October 18, 2004

The Wealth of Hispanic Households: 1996 to 2002

I. Overview

Hispanic households have less than ten cents for every dollar in wealth owned by White households.* This situation is worse than just a few years ago as the net worth of Hispanics was higher in the years leading into the 2001 recession. The recession eroded over one-quarter of the value of Hispanic wealth between 1999 and 2001. Latinos recouped some of that loss in the following year but ended 2002 with less wealth than they had in 1999. A similar picture emerges for Black households in recent years. The differences are that the net worth of Blacks is even less than that of Hispanic households and that it fell by more from 1999 to 2002. At the same time, the wealth of White households continued to grow, albeit at a slower pace than before the recession.

A Pew Hispanic Center analysis of data from the Census Bureau finds that the 2001 recession and the jobless recovery that followed were much harder on the net worth of minority households. Large segments of Hispanic and Black households are extremely vulnerable to economic downturns since over one-quarter of them have zero or negative net worth. Also, more than one out of four Hispanic and Black households owns no assets other than a car or unsecured debt. Most Hispanics and Blacks fall into the lowest category of wealth and the size of their middle-class is relatively small in itself and in comparison to Whites. One result of this is that the wealthiest 25 percent of households own over 90 percent of the total wealth in the Hispanic and Black communities. But even the wealthiest five percent of Hispanic households have a net worth that is less than one-half of the net worth of comparably placed White households.

The wealth gap between White households on the one hand and Hispanic and Black households on the other is much higher than the difference in income across these groups. Even though the median income of Latino and Black households is two-thirds as high as that of White households their wealth is only one-tenth as much. The reasons for this disparity include the facts that minorities have more limited access to financial markets and face greater barriers to homeownership. The ownership of a home bears a strong relationship with the net worth of a household. Homeowners own more of other assets and have a huge advantage in net worth over renters and other households. Hispanic homeowners, in fact, have a net worth that is half as much as the wealth of non-Hispanic homeowners. But non-Hispanic households are much more likely to own homes and that creates an even bigger gulf in wealth across the two groups.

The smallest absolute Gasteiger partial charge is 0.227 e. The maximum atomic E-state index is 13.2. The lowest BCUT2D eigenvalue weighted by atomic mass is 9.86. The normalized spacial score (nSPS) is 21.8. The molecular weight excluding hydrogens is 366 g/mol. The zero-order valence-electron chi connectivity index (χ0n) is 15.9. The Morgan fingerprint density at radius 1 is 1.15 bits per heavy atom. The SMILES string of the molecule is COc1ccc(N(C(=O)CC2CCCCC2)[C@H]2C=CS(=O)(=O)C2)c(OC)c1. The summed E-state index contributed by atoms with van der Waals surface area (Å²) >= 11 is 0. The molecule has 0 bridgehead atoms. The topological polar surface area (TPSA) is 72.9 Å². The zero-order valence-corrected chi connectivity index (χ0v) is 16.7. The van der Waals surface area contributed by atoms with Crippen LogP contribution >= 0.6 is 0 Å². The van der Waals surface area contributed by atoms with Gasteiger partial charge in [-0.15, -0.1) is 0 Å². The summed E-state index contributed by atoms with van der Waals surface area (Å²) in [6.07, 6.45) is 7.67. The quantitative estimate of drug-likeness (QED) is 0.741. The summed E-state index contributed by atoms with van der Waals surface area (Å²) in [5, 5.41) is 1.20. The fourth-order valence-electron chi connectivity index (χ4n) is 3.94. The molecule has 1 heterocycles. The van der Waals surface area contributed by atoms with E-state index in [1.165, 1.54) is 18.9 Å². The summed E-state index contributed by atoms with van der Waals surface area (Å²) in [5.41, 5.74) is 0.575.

Compared to Whites, Hispanics are also relatively young, not as highly educated, concentrated in high cost regions, such as New York and California, where homeownership can be less attainable, and are much more likely to be immigrants. All of these factors contribute to lower levels of wealth but are also self-correcting to some extent. The wealth gap should shrink as the Latino population ages and acquires greater education, especially college degrees. The Hispanic population is also starting to penetrate into new settlement areas, such as, Raleigh, Omaha and Nashville, with lower costs of living than the traditional areas of concentration, and this trend may help more Latino households become homeowners. As immigrants assimilate into labor and financial markets, their income and wealth rises naturally. Although the process of assimilation is not complete in the sense that it leads to wealth parity, it does eliminate much of the initial wealth gap between immigrants and native-born households.

The data from the Census Bureau enable the estimation of wealth maintained within the borders of the U.S. only. But, many immigrants, and especially Hispanics, display a strong propensity to send remittances to their source countries. Indeed, for many migrants the ability to support family members through remittances is an important motive for coming to the United States. Remittance flows to Latin American and Caribbean countries are presently estimated at more than $30 billion per year. That computes to over $2,500 per year for each Hispanic household in the U.S. If that sum were saved and invested within the U.S. it would have a significant impact on the measured wealth of Hispanic households, even if it were not nearly enough to close the gap between them and non-Hispanic households.

Major findings of this report include:

* The terms Latino and Hispanic are used interchangeably in this report. The terms White and Black refer to the non-Hispanic portions of those racial groups.